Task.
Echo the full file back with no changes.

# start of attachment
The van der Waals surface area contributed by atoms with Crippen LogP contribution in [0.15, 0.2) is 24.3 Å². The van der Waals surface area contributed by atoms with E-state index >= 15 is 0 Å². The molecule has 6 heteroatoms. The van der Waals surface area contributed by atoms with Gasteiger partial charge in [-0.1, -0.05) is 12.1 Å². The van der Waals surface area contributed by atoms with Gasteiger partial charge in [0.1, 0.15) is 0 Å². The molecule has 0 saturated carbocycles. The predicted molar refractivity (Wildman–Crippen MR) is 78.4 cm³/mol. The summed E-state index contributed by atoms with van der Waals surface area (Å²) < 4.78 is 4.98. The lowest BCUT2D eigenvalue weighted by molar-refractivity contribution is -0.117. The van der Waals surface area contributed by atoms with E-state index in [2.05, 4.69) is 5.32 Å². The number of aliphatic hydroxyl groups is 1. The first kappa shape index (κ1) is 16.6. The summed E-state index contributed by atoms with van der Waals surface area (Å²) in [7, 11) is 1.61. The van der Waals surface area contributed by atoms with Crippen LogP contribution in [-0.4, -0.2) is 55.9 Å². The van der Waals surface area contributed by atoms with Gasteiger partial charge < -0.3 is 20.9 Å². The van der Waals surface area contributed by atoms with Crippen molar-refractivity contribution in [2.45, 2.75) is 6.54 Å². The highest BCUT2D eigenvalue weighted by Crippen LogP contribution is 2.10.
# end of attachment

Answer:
The van der Waals surface area contributed by atoms with Crippen LogP contribution in [0.15, 0.2) is 24.3 Å². The van der Waals surface area contributed by atoms with E-state index >= 15 is 0 Å². The molecule has 6 heteroatoms. The van der Waals surface area contributed by atoms with Gasteiger partial charge in [-0.1, -0.05) is 12.1 Å². The van der Waals surface area contributed by atoms with Gasteiger partial charge in [0.1, 0.15) is 0 Å². The molecule has 0 saturated carbocycles. The predicted molar refractivity (Wildman–Crippen MR) is 78.4 cm³/mol. The summed E-state index contributed by atoms with van der Waals surface area (Å²) < 4.78 is 4.98. The lowest BCUT2D eigenvalue weighted by molar-refractivity contribution is -0.117. The van der Waals surface area contributed by atoms with E-state index in [2.05, 4.69) is 5.32 Å². The number of aliphatic hydroxyl groups is 1. The first kappa shape index (κ1) is 16.6. The summed E-state index contributed by atoms with van der Waals surface area (Å²) in [7, 11) is 1.61. The van der Waals surface area contributed by atoms with Crippen LogP contribution in [-0.4, -0.2) is 55.9 Å². The van der Waals surface area contributed by atoms with Gasteiger partial charge < -0.3 is 20.9 Å². The van der Waals surface area contributed by atoms with Crippen molar-refractivity contribution in [2.45, 2.75) is 6.54 Å². The highest BCUT2D eigenvalue weighted by Crippen LogP contribution is 2.10.